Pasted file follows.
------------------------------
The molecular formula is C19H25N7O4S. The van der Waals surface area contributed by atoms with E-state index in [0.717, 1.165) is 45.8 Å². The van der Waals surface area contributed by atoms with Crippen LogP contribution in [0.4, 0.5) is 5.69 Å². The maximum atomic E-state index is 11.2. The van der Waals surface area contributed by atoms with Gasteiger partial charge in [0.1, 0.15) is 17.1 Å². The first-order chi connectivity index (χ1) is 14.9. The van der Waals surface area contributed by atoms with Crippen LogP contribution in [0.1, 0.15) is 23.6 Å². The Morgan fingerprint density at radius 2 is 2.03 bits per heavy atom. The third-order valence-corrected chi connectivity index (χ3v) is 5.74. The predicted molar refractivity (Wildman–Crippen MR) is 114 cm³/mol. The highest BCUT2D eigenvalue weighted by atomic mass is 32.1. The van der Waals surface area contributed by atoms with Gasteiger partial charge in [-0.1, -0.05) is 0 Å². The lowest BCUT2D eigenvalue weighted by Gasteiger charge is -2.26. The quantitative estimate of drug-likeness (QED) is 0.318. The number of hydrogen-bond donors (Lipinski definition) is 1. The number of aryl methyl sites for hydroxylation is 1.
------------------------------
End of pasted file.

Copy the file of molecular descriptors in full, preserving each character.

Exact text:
The molecular formula is C19H25N7O4S. The van der Waals surface area contributed by atoms with E-state index in [0.717, 1.165) is 45.8 Å². The van der Waals surface area contributed by atoms with Crippen LogP contribution in [0.4, 0.5) is 5.69 Å². The maximum atomic E-state index is 11.2. The van der Waals surface area contributed by atoms with Gasteiger partial charge in [0.1, 0.15) is 17.1 Å². The first-order chi connectivity index (χ1) is 14.9. The van der Waals surface area contributed by atoms with Crippen LogP contribution in [0.1, 0.15) is 23.6 Å². The Morgan fingerprint density at radius 2 is 2.03 bits per heavy atom. The third-order valence-corrected chi connectivity index (χ3v) is 5.74. The predicted molar refractivity (Wildman–Crippen MR) is 114 cm³/mol. The highest BCUT2D eigenvalue weighted by atomic mass is 32.1. The van der Waals surface area contributed by atoms with Gasteiger partial charge in [-0.1, -0.05) is 0 Å². The lowest BCUT2D eigenvalue weighted by Gasteiger charge is -2.26. The quantitative estimate of drug-likeness (QED) is 0.318. The number of hydrogen-bond donors (Lipinski definition) is 1. The number of aryl methyl sites for hydroxylation is 1.